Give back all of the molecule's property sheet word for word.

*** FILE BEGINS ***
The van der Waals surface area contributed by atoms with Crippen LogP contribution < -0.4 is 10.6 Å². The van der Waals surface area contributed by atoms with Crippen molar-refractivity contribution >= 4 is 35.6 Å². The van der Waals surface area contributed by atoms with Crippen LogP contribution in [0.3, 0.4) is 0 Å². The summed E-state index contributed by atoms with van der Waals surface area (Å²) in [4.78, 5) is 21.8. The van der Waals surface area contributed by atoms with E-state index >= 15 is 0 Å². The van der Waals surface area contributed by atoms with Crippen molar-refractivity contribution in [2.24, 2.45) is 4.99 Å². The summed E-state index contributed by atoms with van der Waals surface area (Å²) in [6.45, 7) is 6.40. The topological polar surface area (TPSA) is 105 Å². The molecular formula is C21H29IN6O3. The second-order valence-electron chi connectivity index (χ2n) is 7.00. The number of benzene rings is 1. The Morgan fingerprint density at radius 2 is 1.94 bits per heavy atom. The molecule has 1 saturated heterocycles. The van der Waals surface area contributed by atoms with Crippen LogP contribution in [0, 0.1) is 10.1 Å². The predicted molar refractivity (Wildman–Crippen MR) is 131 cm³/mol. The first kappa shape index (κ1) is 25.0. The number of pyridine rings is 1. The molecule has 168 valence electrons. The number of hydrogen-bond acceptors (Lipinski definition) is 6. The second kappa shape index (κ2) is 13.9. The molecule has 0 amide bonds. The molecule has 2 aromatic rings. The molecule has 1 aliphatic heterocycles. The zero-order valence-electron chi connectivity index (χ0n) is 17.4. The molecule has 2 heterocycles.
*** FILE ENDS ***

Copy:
The van der Waals surface area contributed by atoms with Crippen LogP contribution < -0.4 is 10.6 Å². The van der Waals surface area contributed by atoms with Crippen molar-refractivity contribution >= 4 is 35.6 Å². The van der Waals surface area contributed by atoms with Crippen LogP contribution in [0.3, 0.4) is 0 Å². The summed E-state index contributed by atoms with van der Waals surface area (Å²) in [4.78, 5) is 21.8. The van der Waals surface area contributed by atoms with E-state index >= 15 is 0 Å². The van der Waals surface area contributed by atoms with Crippen molar-refractivity contribution in [2.24, 2.45) is 4.99 Å². The summed E-state index contributed by atoms with van der Waals surface area (Å²) in [6.45, 7) is 6.40. The topological polar surface area (TPSA) is 105 Å². The molecular formula is C21H29IN6O3. The second-order valence-electron chi connectivity index (χ2n) is 7.00. The number of benzene rings is 1. The Morgan fingerprint density at radius 2 is 1.94 bits per heavy atom. The molecule has 1 saturated heterocycles. The van der Waals surface area contributed by atoms with Crippen LogP contribution in [0, 0.1) is 10.1 Å². The predicted molar refractivity (Wildman–Crippen MR) is 131 cm³/mol. The first kappa shape index (κ1) is 25.0. The number of pyridine rings is 1. The molecule has 168 valence electrons. The number of hydrogen-bond acceptors (Lipinski definition) is 6. The second kappa shape index (κ2) is 13.9. The molecule has 0 amide bonds. The molecule has 2 aromatic rings. The molecule has 1 aliphatic heterocycles. The zero-order valence-electron chi connectivity index (χ0n) is 17.4. The molecule has 2 heterocycles.